ADVOCATING FOR ACOUSTICS
The American Speech-Language-Hearing Association says audiologists and acoustical consultants should become more actively involved in seeking better classroom.
In its “Guidelines for Addressing Acoustics in Educational Settings,” the association recommends that audiologists “become advocates for improvement of the acoustic environment.” This can include being a resource person for teachers, parents and administrators, and disseminating information about classroom acoustics to policymakers and the public.
Acoustical consultants should work with architects “to select acceptable wall, ceiling andmaterials or finishes for the classroom so that the reverberation time of the room meets or exceeds” the ANSI standard.
“Working together, the audiologist and acoustic consultant complement each other and assist in identifying and documenting unacceptable acoustic conditions, specifying acoustic modifications and materials, installing and testing the adequacy of an installation … and documenting behaviorally that a physical modification results in improved speech perception,” the guidelines state.
CONSIDERING COMPUTER NOISE
Schools and universities should make sure they consider noise from computers and other equipment as they try to determine if their classrooms have acceptable acoustics.
In a paper presented last year at the Acoustical Society of America/NOISE-CON 2005 meeting, “Personal Computer, Printer, and Portable Equipment Noise in Classrooms,” authors Robert D. Hellweg, Egons K. Dunens, Terrance Baird and John N. Olsen of Hewlett-Packard note that the acoustical standards for classrooms developed by the American National Standards Institute (ANSI S12.60) did not take into account noise generated by computers and related equipment.
“Noises from portable or permanent built-in equipment used during the course of instruction (such as computers, audiovisual equipment and printers) are excluded,” the paper states. “The fact that computer products and projectors are excluded from (the standards) does not mean that these sources cannot interfere with instruction. In fact, these sources could raise noise levels in the classroom.”
The paper recommends that schools install computers and other equipment in classrooms in a manner to minimize noise levels.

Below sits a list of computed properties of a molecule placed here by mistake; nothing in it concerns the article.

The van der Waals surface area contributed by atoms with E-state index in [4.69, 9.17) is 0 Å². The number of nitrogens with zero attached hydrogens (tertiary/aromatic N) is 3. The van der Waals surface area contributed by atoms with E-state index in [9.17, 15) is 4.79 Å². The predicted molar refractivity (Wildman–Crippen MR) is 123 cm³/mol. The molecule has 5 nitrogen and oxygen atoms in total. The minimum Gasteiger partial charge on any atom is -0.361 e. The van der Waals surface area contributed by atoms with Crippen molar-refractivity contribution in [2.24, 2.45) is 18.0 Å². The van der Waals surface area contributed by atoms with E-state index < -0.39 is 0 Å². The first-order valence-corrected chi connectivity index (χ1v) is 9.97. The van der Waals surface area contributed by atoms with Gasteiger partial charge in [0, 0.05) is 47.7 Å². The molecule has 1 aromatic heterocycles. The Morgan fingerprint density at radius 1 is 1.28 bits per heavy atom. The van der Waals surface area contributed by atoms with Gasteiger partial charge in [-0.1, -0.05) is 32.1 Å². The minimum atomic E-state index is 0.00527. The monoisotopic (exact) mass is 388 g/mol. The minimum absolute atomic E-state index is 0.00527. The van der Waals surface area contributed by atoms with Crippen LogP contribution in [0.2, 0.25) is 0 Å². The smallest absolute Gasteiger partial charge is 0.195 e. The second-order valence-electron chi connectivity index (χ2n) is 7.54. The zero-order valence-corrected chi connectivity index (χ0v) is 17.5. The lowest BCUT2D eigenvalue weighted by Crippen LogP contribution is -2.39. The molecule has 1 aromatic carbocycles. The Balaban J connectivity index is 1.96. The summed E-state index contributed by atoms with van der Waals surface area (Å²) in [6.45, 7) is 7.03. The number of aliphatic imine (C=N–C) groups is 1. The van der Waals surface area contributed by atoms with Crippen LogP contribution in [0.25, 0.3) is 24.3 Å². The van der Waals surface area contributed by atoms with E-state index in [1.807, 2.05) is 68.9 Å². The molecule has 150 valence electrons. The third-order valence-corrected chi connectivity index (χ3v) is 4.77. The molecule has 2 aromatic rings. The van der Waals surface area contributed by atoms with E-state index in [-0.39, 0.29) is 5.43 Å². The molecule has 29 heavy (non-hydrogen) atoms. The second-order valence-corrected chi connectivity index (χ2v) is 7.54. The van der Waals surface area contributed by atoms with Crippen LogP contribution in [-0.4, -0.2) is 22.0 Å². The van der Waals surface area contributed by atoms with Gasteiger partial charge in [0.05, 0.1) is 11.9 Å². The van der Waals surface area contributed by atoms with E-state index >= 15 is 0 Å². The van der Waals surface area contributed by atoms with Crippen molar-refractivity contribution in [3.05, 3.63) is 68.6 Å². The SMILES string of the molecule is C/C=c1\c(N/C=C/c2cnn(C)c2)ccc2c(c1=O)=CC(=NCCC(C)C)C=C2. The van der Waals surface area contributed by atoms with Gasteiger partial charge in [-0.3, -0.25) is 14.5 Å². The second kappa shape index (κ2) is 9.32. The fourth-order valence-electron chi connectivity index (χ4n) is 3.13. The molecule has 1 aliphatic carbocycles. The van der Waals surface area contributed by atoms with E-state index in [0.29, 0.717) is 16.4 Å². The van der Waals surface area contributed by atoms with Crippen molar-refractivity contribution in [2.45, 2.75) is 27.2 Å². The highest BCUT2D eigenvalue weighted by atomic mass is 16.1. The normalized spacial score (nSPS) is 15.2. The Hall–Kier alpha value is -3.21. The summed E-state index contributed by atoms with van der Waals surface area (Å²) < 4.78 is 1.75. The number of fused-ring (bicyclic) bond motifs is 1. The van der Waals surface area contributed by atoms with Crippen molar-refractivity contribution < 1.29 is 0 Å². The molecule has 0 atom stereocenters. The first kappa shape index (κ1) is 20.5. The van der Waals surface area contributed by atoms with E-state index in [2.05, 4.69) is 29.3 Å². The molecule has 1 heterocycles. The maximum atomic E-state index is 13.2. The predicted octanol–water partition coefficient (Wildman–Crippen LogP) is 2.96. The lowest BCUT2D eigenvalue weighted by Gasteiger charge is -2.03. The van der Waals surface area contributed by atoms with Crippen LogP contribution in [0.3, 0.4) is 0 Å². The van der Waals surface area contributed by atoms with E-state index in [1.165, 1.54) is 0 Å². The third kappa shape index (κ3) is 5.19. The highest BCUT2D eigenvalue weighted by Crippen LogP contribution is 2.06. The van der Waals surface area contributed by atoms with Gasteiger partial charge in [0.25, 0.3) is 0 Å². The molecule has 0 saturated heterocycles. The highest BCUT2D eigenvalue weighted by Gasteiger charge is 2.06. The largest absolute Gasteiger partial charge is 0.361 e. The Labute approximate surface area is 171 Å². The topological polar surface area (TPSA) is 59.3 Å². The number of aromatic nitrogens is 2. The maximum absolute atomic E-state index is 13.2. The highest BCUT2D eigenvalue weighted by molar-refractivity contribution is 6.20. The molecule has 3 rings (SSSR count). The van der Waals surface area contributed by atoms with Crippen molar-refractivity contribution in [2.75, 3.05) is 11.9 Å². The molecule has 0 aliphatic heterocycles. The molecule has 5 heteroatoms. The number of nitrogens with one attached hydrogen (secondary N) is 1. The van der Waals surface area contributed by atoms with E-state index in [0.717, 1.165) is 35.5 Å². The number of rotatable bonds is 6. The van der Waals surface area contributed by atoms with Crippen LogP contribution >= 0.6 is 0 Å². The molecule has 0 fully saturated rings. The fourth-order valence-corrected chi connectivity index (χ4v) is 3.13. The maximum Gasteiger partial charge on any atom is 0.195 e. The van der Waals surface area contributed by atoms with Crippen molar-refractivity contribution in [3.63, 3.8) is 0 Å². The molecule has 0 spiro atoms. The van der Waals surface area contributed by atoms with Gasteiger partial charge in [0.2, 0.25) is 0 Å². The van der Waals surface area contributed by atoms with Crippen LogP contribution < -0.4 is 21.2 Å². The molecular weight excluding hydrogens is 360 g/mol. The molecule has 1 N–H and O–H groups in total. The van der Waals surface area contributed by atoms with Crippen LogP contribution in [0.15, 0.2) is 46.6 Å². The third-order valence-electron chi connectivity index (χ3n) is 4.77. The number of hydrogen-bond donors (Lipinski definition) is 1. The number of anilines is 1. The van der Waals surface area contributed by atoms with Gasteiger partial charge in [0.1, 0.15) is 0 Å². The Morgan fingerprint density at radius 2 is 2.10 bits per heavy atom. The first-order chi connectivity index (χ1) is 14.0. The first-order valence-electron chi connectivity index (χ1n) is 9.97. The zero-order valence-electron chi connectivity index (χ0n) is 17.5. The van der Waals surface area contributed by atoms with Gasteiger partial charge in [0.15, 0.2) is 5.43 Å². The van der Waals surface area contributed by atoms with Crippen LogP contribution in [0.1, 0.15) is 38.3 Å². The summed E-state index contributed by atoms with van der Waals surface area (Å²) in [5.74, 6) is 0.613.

“More powerful printers should be installed away from students and teachers and behind acoustical screens,” the report states. “Projectors should be located away from students and on acoustical mattes to isolate structure-borne-noise from the table and to absorb sound. Mini-tower PCs should be installed on the floor next to the desk instead of on top of desks. Noisier servers should be in a second room or installed with special noise control features behind a screen.”
The authors also suggest that inkjet printers should run in their default or “normal” mode, which is much quieter than the fastest mode.
A study commissioned by the Air Conditioning and Refrigeration Institute, which has opposed adoption of the ANSI S12.60 acoustical standards for classrooms, has estimated that complying with the standards would increase classroomcosts by 4 to 19 percent. Most of the schools included in the study were in Minnesota, and the report acknowledges that the results may not be representative of other regions of the country. Here are the study's estimates of the cost increases:
|Building type||cost per sq. ft.||Other cost per sq. ft.||Total cost increase per sq. ft.||Percent increase|
|New single story||$2.70 to $12.88||$2.70||$5.40 to $15.58||4 to 12|
|New multi-story||$2.04 to $13.02||$8.70||$10.74 to $21.72||8 to 16|
|Renovated single story||$2.08 to $12.10||$2.70||$4.78 to $14.80||6 to 19|
|Renovated multi-story||$1.65 to $9.62||$2.70||$4.35 to $12.32||5 to 15|